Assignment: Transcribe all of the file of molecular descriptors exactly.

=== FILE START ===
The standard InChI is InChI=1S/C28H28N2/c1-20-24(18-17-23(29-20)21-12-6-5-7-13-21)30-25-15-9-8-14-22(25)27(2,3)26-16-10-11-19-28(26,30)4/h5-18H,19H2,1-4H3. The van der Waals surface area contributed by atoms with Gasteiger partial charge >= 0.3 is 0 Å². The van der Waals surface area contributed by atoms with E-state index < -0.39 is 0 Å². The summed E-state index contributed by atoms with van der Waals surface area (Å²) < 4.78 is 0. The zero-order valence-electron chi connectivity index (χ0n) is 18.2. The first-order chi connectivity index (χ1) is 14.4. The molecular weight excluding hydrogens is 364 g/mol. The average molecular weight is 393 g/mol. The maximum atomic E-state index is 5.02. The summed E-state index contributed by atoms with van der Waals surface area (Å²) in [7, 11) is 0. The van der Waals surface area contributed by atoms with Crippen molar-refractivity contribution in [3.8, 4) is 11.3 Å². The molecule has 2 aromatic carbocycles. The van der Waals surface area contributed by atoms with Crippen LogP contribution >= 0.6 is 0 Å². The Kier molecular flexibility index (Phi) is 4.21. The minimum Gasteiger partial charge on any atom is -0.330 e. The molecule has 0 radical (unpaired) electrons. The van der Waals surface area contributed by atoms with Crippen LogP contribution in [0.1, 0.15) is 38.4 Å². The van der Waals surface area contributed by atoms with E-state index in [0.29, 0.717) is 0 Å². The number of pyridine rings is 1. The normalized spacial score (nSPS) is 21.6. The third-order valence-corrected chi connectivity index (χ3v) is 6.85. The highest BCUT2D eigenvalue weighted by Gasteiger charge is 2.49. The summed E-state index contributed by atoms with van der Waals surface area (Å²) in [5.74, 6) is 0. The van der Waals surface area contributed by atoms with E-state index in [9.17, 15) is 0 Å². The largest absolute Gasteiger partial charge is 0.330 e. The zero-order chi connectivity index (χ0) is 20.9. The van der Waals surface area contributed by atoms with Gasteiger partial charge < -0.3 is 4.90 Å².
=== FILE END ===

The standard InChI is InChI=1S/C28H28N2/c1-20-24(18-17-23(29-20)21-12-6-5-7-13-21)30-25-15-9-8-14-22(25)27(2,3)26-16-10-11-19-28(26,30)4/h5-18H,19H2,1-4H3. The van der Waals surface area contributed by atoms with Gasteiger partial charge >= 0.3 is 0 Å². The van der Waals surface area contributed by atoms with E-state index < -0.39 is 0 Å². The summed E-state index contributed by atoms with van der Waals surface area (Å²) < 4.78 is 0. The zero-order valence-electron chi connectivity index (χ0n) is 18.2. The first-order chi connectivity index (χ1) is 14.4. The molecular weight excluding hydrogens is 364 g/mol. The average molecular weight is 393 g/mol. The maximum atomic E-state index is 5.02. The summed E-state index contributed by atoms with van der Waals surface area (Å²) in [7, 11) is 0. The van der Waals surface area contributed by atoms with Crippen molar-refractivity contribution in [3.8, 4) is 11.3 Å². The molecule has 2 aromatic carbocycles. The van der Waals surface area contributed by atoms with Crippen LogP contribution >= 0.6 is 0 Å². The Kier molecular flexibility index (Phi) is 4.21. The minimum Gasteiger partial charge on any atom is -0.330 e. The molecule has 0 radical (unpaired) electrons. The van der Waals surface area contributed by atoms with Crippen LogP contribution in [0.1, 0.15) is 38.4 Å². The van der Waals surface area contributed by atoms with E-state index in [0.29, 0.717) is 0 Å². The number of pyridine rings is 1. The normalized spacial score (nSPS) is 21.6. The third-order valence-corrected chi connectivity index (χ3v) is 6.85. The highest BCUT2D eigenvalue weighted by Gasteiger charge is 2.49. The summed E-state index contributed by atoms with van der Waals surface area (Å²) in [5.74, 6) is 0. The van der Waals surface area contributed by atoms with E-state index in [9.17, 15) is 0 Å². The largest absolute Gasteiger partial charge is 0.330 e. The zero-order chi connectivity index (χ0) is 20.9. The van der Waals surface area contributed by atoms with Gasteiger partial charge < -0.3 is 4.90 Å².